• Our Dwarves Are All the Same: Dwarves in the game are closer to beast-folk, and their description says that they're good with languages.
  • Our Gnomes Are Weirder: In the Japanese version, the Erdgheist are called Gnomes. In either they basically exist only on the astral plane, and need to possess a physical shell in order to interact with the material world.
  • Palette Swap: Many, many of the monsters.
  • Power of Friendship: If your team likes each other, they will get stat boosts.
  • Proud Warrior Race Guy: The Drakes. They are said to be arrogant, don't get along well with most races, and are best suited to melee majors.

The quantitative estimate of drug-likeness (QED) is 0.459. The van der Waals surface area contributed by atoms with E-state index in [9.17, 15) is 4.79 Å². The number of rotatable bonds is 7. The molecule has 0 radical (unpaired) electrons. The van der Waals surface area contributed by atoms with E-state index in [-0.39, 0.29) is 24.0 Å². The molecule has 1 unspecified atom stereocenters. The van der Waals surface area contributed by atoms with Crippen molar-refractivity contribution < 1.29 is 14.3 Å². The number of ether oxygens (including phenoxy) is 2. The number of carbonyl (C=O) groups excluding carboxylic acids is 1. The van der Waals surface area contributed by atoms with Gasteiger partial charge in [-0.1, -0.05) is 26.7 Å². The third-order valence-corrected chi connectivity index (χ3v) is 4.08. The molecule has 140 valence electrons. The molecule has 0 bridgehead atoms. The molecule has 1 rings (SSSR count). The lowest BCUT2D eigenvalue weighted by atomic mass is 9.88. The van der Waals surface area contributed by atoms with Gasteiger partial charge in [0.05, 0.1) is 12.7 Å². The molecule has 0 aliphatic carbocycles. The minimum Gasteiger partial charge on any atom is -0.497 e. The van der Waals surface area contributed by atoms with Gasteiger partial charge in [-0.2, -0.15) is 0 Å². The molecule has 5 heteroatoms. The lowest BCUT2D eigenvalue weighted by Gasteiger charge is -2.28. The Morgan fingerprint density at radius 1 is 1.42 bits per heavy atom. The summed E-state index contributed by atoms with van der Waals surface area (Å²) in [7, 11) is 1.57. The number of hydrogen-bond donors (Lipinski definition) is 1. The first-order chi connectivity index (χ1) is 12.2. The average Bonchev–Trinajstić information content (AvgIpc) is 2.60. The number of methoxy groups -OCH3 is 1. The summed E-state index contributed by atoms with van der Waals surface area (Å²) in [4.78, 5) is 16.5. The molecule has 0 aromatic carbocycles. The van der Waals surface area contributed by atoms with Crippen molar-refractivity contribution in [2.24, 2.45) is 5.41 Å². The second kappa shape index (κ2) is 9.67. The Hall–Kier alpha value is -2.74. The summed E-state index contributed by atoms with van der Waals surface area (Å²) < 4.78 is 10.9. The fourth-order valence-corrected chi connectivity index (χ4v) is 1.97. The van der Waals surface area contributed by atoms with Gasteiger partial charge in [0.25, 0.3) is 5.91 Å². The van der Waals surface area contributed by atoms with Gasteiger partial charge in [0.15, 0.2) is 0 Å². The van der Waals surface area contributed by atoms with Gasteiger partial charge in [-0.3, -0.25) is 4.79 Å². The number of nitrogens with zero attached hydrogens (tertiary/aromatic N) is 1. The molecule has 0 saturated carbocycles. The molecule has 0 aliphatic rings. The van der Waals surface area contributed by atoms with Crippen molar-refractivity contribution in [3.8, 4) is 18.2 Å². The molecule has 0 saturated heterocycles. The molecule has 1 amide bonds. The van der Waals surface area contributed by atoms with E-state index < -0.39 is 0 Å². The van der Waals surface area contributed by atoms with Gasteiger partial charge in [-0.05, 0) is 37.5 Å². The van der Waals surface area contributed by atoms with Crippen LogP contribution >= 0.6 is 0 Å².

• Relationship Values: The longer a team works together, the more they will grow to trust one another. This becomes harder to do the higher the level of the characters in question, though.
  • Save Scumming: And how. There are two popular tactics that utilize save scumming. The first is to save before a pair of crossed swords (which initiate a battle with a chest as a reward) or a treasure chest. After either beating the enemies or opening the chest, you can save, reload, and the swords/chest will be there again to farm. The second tactic involves saving before donating to the infirmary for EXP to insure a character you want to change the major of gets the stat increases they need to do so.